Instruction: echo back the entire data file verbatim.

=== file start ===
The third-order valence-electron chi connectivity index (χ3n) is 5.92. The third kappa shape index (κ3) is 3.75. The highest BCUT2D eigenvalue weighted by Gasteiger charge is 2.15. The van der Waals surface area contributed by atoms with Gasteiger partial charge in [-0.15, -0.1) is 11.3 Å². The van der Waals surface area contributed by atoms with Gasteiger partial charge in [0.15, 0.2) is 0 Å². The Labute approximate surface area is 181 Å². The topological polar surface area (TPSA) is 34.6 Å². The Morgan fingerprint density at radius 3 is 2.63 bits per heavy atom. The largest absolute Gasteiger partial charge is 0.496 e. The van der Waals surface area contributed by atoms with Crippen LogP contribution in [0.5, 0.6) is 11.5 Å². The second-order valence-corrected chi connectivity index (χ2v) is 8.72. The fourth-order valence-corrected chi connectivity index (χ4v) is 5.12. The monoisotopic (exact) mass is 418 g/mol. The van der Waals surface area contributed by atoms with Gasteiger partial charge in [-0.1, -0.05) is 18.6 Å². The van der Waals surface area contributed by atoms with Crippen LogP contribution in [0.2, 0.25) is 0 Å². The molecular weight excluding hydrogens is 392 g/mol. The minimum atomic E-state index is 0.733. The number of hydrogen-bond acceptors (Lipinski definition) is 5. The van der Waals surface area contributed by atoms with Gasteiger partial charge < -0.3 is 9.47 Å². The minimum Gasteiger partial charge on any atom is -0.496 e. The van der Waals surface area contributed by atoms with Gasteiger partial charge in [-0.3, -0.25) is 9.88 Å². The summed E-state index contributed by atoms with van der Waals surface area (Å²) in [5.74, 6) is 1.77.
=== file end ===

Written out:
The third-order valence-electron chi connectivity index (χ3n) is 5.92. The third kappa shape index (κ3) is 3.75. The highest BCUT2D eigenvalue weighted by Gasteiger charge is 2.15. The van der Waals surface area contributed by atoms with Gasteiger partial charge in [-0.15, -0.1) is 11.3 Å². The van der Waals surface area contributed by atoms with Gasteiger partial charge in [0.15, 0.2) is 0 Å². The Labute approximate surface area is 181 Å². The topological polar surface area (TPSA) is 34.6 Å². The Morgan fingerprint density at radius 3 is 2.63 bits per heavy atom. The largest absolute Gasteiger partial charge is 0.496 e. The van der Waals surface area contributed by atoms with Crippen LogP contribution in [0.5, 0.6) is 11.5 Å². The second-order valence-corrected chi connectivity index (χ2v) is 8.72. The fourth-order valence-corrected chi connectivity index (χ4v) is 5.12. The monoisotopic (exact) mass is 418 g/mol. The van der Waals surface area contributed by atoms with Gasteiger partial charge in [-0.1, -0.05) is 18.6 Å². The van der Waals surface area contributed by atoms with Crippen LogP contribution in [0.2, 0.25) is 0 Å². The molecular weight excluding hydrogens is 392 g/mol. The minimum atomic E-state index is 0.733. The number of hydrogen-bond acceptors (Lipinski definition) is 5. The van der Waals surface area contributed by atoms with Gasteiger partial charge < -0.3 is 9.47 Å². The minimum Gasteiger partial charge on any atom is -0.496 e. The van der Waals surface area contributed by atoms with Gasteiger partial charge in [-0.3, -0.25) is 9.88 Å². The summed E-state index contributed by atoms with van der Waals surface area (Å²) in [5.74, 6) is 1.77.